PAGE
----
I marvelled at the sense of enterprise which fuels this part of the country - even the farmers here seem to be so much better informed than their counterparts in the North. While the cane production deficit is fuelling a steep rise in prices, it makes sense that the farmer should think of shifting to alternatives which will provide a better income to him - this is indeed a different way of thinking from the traditional mindset of cane being a "lazy" crop which requires hardly any tending and no need for marketing the produce which is all bought up by the co-operative at pre -fixed prices.

I will leave you with this picture of some wonderful strawberries which I found on the lane outside the Mahalakshmi temple while buying kandi peda (milk based sweet), bhadang (spiced puffed rice) and pohe chivda(spiced beaten rice) - sweets and snacks which are some of my childhood favourites!

18 comments:

sra said...

I thoroughly enjoyed this post, Miri! Lucky you, getting to travel to all these places - this is where you get to see more of India beyond its cities.

Arch said...

Nice post, very informative, i had no idea it was such a prosperous place ! vada pav...yummmm...

Asha said...

Chak de vada! I like to be there! Great post Miri.

aquadaze said...

Oh I loved reading this post. Been ages since I've been to Kolhapur, it stirred up some lovely memories and the mention of all that delicious Kolhapuri food has tingled my tastebuds!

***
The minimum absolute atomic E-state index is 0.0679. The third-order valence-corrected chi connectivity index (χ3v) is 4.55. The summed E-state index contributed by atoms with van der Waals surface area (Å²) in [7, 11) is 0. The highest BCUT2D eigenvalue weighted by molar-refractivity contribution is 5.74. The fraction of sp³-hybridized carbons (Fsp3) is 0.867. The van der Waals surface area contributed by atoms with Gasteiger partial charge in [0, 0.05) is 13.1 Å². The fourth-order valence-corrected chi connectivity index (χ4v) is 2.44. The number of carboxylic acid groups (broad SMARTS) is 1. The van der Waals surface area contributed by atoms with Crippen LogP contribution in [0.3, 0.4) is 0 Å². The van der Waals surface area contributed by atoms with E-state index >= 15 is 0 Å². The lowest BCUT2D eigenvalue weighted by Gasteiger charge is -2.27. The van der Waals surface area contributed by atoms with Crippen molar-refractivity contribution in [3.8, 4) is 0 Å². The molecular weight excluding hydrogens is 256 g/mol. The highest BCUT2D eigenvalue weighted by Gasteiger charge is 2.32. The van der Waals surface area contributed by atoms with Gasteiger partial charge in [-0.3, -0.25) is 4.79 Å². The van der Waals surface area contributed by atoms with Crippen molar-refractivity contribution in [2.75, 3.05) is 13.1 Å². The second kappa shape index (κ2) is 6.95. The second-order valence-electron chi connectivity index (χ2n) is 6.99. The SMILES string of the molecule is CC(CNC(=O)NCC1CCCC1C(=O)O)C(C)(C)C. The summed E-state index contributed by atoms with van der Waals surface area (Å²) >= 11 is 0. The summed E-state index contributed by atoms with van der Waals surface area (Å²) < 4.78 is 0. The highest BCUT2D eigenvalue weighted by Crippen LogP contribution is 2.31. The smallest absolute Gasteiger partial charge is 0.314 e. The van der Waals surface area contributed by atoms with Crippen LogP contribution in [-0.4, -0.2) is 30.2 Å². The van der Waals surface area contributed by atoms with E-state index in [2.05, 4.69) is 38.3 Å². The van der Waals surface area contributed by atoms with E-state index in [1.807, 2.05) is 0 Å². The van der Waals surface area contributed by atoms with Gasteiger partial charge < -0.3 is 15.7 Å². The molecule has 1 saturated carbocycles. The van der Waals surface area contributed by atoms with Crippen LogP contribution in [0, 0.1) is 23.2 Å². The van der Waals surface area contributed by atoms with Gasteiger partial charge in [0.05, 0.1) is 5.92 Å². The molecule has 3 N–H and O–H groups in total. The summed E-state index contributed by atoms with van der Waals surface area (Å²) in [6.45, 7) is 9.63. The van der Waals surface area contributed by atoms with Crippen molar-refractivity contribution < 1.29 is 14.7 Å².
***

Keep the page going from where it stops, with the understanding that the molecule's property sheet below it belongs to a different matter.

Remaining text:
indosungod said...

A lovely post.Other than the slippers I had no idea what Kolhapur was all about.

Cham said...

Beautifully written, I only know about Kolaphuri chappal!
Soil is wealth! Cannot believe Mercedes around the green field...

The knife said...

Very nice post Miri.

As a market researcher my first connection with K is that of a small town in Maharashtra. And then the odious dish called Kolhapuri mutton served in Mumbai and Kolhapuri chappals.

This gives a lovely insight on the place. I plan to share it on FB, Twiiter and Linkedin

Nupur said...

This is such a great post, Miri! I enjoyed reading it very much.

Miri said...

Thanks everyone for your wonderful comments :)

Thanks K for sharing the link!

Nupur - knowing that you are much more familiar than I am,its so good to read your comment!

rajani@eatwritethink said...

loved the post! how about doing a photoblog for us about this Maharashtra trip?

Miri said...

Oh I would love to Rajani - but my pics arent that great because I didnt take my camera along and just used my mobile :(

rajani@eatwritethink said...

camera pics bhi chalega - the idea is just to share images and experiences - drop me a line at veginme[at]gmail[dot]com

Sig said...

Great post Miri,really enjoyed reading it. I have friends from Kolhapur and have tasted all the authentic dishes like the mutton rasas from their place when the parents come to visit. It sounds like an amazing town, wish I could go once.

Bong Mom said...

Loved this, since didn't know much about Kolhapur except that Nupur is from there :)

What is your research subject ?

The knife said...

Hi linked your post on my post on Purepur Kolhapur, a new restaurant here http://finelychopped-k.blogspot.com/2010/03/beyond-kolhapuri-mutton-celebrating.html

Mints! said...

Loved reading your visit to Kolhapur. Its a very laid back town with friendly people. The city is very much in my heart as I spend many of my childhood years buzzing through that city with my grandma.

Thank you so much for bringing back my memories.

Miri said...

Thanks Sig.

Thanks knife - that was a wonderful post - will definitely try out the place when I'm in Mumbai next

nina said...

what a great read raji! lovely!